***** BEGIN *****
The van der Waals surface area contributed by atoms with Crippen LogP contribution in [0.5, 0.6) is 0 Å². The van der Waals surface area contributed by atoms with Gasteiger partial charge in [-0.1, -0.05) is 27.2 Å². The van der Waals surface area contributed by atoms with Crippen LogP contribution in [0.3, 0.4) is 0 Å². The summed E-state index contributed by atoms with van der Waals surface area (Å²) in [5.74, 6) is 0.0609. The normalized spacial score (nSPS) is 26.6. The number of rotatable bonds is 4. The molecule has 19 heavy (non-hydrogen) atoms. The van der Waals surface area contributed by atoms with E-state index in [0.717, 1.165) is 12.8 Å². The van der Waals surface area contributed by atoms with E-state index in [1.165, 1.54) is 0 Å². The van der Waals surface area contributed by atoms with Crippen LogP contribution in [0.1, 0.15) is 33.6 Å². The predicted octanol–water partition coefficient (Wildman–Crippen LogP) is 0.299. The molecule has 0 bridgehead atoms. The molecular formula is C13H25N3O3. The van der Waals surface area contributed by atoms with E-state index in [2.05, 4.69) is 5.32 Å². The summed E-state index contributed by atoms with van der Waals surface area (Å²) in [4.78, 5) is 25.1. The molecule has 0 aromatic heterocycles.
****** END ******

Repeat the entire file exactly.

The van der Waals surface area contributed by atoms with Crippen LogP contribution in [0.5, 0.6) is 0 Å². The van der Waals surface area contributed by atoms with Gasteiger partial charge in [-0.1, -0.05) is 27.2 Å². The van der Waals surface area contributed by atoms with Crippen LogP contribution in [0.3, 0.4) is 0 Å². The summed E-state index contributed by atoms with van der Waals surface area (Å²) in [5.74, 6) is 0.0609. The normalized spacial score (nSPS) is 26.6. The number of rotatable bonds is 4. The molecule has 19 heavy (non-hydrogen) atoms. The van der Waals surface area contributed by atoms with E-state index in [0.717, 1.165) is 12.8 Å². The van der Waals surface area contributed by atoms with E-state index in [1.165, 1.54) is 0 Å². The van der Waals surface area contributed by atoms with Crippen LogP contribution in [0.1, 0.15) is 33.6 Å². The predicted octanol–water partition coefficient (Wildman–Crippen LogP) is 0.299. The molecule has 0 bridgehead atoms. The molecular formula is C13H25N3O3. The van der Waals surface area contributed by atoms with E-state index in [2.05, 4.69) is 5.32 Å². The summed E-state index contributed by atoms with van der Waals surface area (Å²) in [4.78, 5) is 25.1. The molecule has 0 aromatic heterocycles.